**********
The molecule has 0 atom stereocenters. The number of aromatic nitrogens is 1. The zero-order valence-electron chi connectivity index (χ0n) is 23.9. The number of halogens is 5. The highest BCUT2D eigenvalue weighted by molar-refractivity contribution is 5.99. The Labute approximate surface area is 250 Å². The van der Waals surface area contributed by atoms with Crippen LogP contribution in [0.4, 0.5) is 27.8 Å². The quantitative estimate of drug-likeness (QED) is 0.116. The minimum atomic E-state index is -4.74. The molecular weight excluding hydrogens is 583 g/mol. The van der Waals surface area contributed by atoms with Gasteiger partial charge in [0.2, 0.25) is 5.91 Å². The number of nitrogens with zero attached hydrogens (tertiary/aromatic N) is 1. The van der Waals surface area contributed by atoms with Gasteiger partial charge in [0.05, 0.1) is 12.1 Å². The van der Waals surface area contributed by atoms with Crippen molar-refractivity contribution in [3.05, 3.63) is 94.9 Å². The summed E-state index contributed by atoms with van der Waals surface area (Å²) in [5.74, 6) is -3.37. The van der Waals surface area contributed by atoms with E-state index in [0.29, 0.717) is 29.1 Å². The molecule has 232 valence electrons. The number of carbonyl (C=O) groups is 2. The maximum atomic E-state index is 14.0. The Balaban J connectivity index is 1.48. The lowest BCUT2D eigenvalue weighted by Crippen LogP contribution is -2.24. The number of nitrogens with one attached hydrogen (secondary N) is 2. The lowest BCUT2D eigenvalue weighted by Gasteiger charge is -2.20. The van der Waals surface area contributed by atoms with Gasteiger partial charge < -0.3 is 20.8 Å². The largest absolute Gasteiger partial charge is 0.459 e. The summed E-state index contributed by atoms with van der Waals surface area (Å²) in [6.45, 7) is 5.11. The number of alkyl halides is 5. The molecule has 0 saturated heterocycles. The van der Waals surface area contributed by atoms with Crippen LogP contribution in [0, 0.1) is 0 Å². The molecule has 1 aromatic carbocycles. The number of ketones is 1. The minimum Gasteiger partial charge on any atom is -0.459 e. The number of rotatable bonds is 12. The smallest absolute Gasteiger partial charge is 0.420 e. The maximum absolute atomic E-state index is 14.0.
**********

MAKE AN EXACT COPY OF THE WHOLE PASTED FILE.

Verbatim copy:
The molecule has 0 atom stereocenters. The number of aromatic nitrogens is 1. The zero-order valence-electron chi connectivity index (χ0n) is 23.9. The number of halogens is 5. The highest BCUT2D eigenvalue weighted by molar-refractivity contribution is 5.99. The Labute approximate surface area is 250 Å². The van der Waals surface area contributed by atoms with Crippen LogP contribution in [0.4, 0.5) is 27.8 Å². The quantitative estimate of drug-likeness (QED) is 0.116. The minimum atomic E-state index is -4.74. The molecular weight excluding hydrogens is 583 g/mol. The van der Waals surface area contributed by atoms with Gasteiger partial charge in [0.2, 0.25) is 5.91 Å². The number of nitrogens with zero attached hydrogens (tertiary/aromatic N) is 1. The van der Waals surface area contributed by atoms with Gasteiger partial charge in [0.05, 0.1) is 12.1 Å². The van der Waals surface area contributed by atoms with Crippen molar-refractivity contribution in [3.05, 3.63) is 94.9 Å². The summed E-state index contributed by atoms with van der Waals surface area (Å²) in [5.74, 6) is -3.37. The van der Waals surface area contributed by atoms with E-state index in [0.29, 0.717) is 29.1 Å². The molecule has 232 valence electrons. The number of carbonyl (C=O) groups is 2. The maximum atomic E-state index is 14.0. The Balaban J connectivity index is 1.48. The lowest BCUT2D eigenvalue weighted by Crippen LogP contribution is -2.24. The number of nitrogens with one attached hydrogen (secondary N) is 2. The lowest BCUT2D eigenvalue weighted by Gasteiger charge is -2.20. The van der Waals surface area contributed by atoms with Gasteiger partial charge < -0.3 is 20.8 Å². The largest absolute Gasteiger partial charge is 0.459 e. The summed E-state index contributed by atoms with van der Waals surface area (Å²) in [6.45, 7) is 5.11. The number of alkyl halides is 5. The molecule has 0 saturated heterocycles. The van der Waals surface area contributed by atoms with Crippen LogP contribution in [0, 0.1) is 0 Å². The molecule has 1 aromatic carbocycles. The number of ketones is 1. The minimum Gasteiger partial charge on any atom is -0.459 e. The number of rotatable bonds is 12. The smallest absolute Gasteiger partial charge is 0.420 e. The maximum absolute atomic E-state index is 14.0.